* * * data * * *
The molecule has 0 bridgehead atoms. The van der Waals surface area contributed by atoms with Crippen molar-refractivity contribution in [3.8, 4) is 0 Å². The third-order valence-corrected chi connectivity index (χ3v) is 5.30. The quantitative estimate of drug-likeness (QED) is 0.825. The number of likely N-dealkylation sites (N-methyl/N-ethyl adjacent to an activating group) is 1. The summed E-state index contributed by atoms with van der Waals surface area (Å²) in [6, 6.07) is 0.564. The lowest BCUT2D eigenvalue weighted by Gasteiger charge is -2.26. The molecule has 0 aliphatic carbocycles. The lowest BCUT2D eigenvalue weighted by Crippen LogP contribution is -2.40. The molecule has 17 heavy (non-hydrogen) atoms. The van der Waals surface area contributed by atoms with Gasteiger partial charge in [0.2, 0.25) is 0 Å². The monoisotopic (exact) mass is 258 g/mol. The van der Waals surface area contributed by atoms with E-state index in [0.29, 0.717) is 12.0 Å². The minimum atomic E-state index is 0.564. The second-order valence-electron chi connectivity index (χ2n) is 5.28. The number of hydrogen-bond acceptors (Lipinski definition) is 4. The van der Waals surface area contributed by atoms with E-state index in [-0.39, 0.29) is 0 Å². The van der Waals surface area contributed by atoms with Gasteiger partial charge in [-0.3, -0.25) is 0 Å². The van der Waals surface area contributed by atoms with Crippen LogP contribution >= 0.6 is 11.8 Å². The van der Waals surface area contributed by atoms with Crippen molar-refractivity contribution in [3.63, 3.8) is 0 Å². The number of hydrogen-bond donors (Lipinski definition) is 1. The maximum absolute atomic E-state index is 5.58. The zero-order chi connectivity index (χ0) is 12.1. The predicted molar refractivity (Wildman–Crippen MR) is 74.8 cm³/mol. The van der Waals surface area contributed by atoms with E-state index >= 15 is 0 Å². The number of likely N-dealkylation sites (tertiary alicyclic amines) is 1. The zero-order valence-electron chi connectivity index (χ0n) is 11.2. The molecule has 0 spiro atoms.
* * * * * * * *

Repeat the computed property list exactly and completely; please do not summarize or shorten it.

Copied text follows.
The molecule has 0 bridgehead atoms. The van der Waals surface area contributed by atoms with Crippen molar-refractivity contribution in [3.8, 4) is 0 Å². The third-order valence-corrected chi connectivity index (χ3v) is 5.30. The quantitative estimate of drug-likeness (QED) is 0.825. The number of likely N-dealkylation sites (N-methyl/N-ethyl adjacent to an activating group) is 1. The summed E-state index contributed by atoms with van der Waals surface area (Å²) in [6, 6.07) is 0.564. The lowest BCUT2D eigenvalue weighted by Gasteiger charge is -2.26. The molecule has 0 aliphatic carbocycles. The lowest BCUT2D eigenvalue weighted by Crippen LogP contribution is -2.40. The molecule has 17 heavy (non-hydrogen) atoms. The van der Waals surface area contributed by atoms with Gasteiger partial charge in [0.2, 0.25) is 0 Å². The monoisotopic (exact) mass is 258 g/mol. The van der Waals surface area contributed by atoms with E-state index in [0.29, 0.717) is 12.0 Å². The minimum atomic E-state index is 0.564. The second-order valence-electron chi connectivity index (χ2n) is 5.28. The number of hydrogen-bond acceptors (Lipinski definition) is 4. The van der Waals surface area contributed by atoms with E-state index in [-0.39, 0.29) is 0 Å². The van der Waals surface area contributed by atoms with Gasteiger partial charge in [-0.3, -0.25) is 0 Å². The van der Waals surface area contributed by atoms with Crippen LogP contribution >= 0.6 is 11.8 Å². The van der Waals surface area contributed by atoms with Crippen molar-refractivity contribution in [3.63, 3.8) is 0 Å². The number of hydrogen-bond donors (Lipinski definition) is 1. The maximum absolute atomic E-state index is 5.58. The zero-order chi connectivity index (χ0) is 12.1. The predicted molar refractivity (Wildman–Crippen MR) is 74.8 cm³/mol. The van der Waals surface area contributed by atoms with E-state index >= 15 is 0 Å². The number of likely N-dealkylation sites (tertiary alicyclic amines) is 1. The zero-order valence-electron chi connectivity index (χ0n) is 11.2. The molecule has 0 spiro atoms.